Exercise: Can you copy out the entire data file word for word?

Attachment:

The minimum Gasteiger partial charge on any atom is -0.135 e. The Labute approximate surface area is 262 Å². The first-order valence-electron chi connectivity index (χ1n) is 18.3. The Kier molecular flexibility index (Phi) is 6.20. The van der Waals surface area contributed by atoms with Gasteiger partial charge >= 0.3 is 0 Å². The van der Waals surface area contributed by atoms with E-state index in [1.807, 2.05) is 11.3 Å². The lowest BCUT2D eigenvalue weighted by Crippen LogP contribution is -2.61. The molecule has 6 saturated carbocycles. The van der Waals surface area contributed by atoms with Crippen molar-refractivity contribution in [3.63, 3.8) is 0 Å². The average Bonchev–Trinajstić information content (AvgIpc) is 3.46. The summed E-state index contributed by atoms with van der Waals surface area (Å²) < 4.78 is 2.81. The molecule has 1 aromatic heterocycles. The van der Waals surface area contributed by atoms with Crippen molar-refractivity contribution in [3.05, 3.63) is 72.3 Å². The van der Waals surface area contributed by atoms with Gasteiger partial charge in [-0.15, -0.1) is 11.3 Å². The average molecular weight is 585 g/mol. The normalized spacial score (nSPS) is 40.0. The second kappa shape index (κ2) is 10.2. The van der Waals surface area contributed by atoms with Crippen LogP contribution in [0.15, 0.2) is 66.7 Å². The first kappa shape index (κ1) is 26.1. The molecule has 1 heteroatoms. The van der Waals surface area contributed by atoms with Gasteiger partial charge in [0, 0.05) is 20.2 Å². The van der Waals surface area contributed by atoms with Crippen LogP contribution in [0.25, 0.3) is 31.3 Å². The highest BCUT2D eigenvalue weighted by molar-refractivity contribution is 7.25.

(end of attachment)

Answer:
The minimum Gasteiger partial charge on any atom is -0.135 e. The Labute approximate surface area is 262 Å². The first-order valence-electron chi connectivity index (χ1n) is 18.3. The Kier molecular flexibility index (Phi) is 6.20. The van der Waals surface area contributed by atoms with Gasteiger partial charge >= 0.3 is 0 Å². The van der Waals surface area contributed by atoms with E-state index in [1.807, 2.05) is 11.3 Å². The lowest BCUT2D eigenvalue weighted by Crippen LogP contribution is -2.61. The molecule has 6 saturated carbocycles. The van der Waals surface area contributed by atoms with Crippen molar-refractivity contribution in [3.63, 3.8) is 0 Å². The average Bonchev–Trinajstić information content (AvgIpc) is 3.46. The summed E-state index contributed by atoms with van der Waals surface area (Å²) < 4.78 is 2.81. The molecule has 1 aromatic heterocycles. The van der Waals surface area contributed by atoms with Crippen molar-refractivity contribution in [3.05, 3.63) is 72.3 Å². The van der Waals surface area contributed by atoms with Gasteiger partial charge in [-0.15, -0.1) is 11.3 Å². The average molecular weight is 585 g/mol. The normalized spacial score (nSPS) is 40.0. The second kappa shape index (κ2) is 10.2. The van der Waals surface area contributed by atoms with Crippen LogP contribution in [0.15, 0.2) is 66.7 Å². The first kappa shape index (κ1) is 26.1. The molecule has 1 heteroatoms. The van der Waals surface area contributed by atoms with Gasteiger partial charge in [0, 0.05) is 20.2 Å². The van der Waals surface area contributed by atoms with Crippen LogP contribution in [0.25, 0.3) is 31.3 Å². The highest BCUT2D eigenvalue weighted by molar-refractivity contribution is 7.25.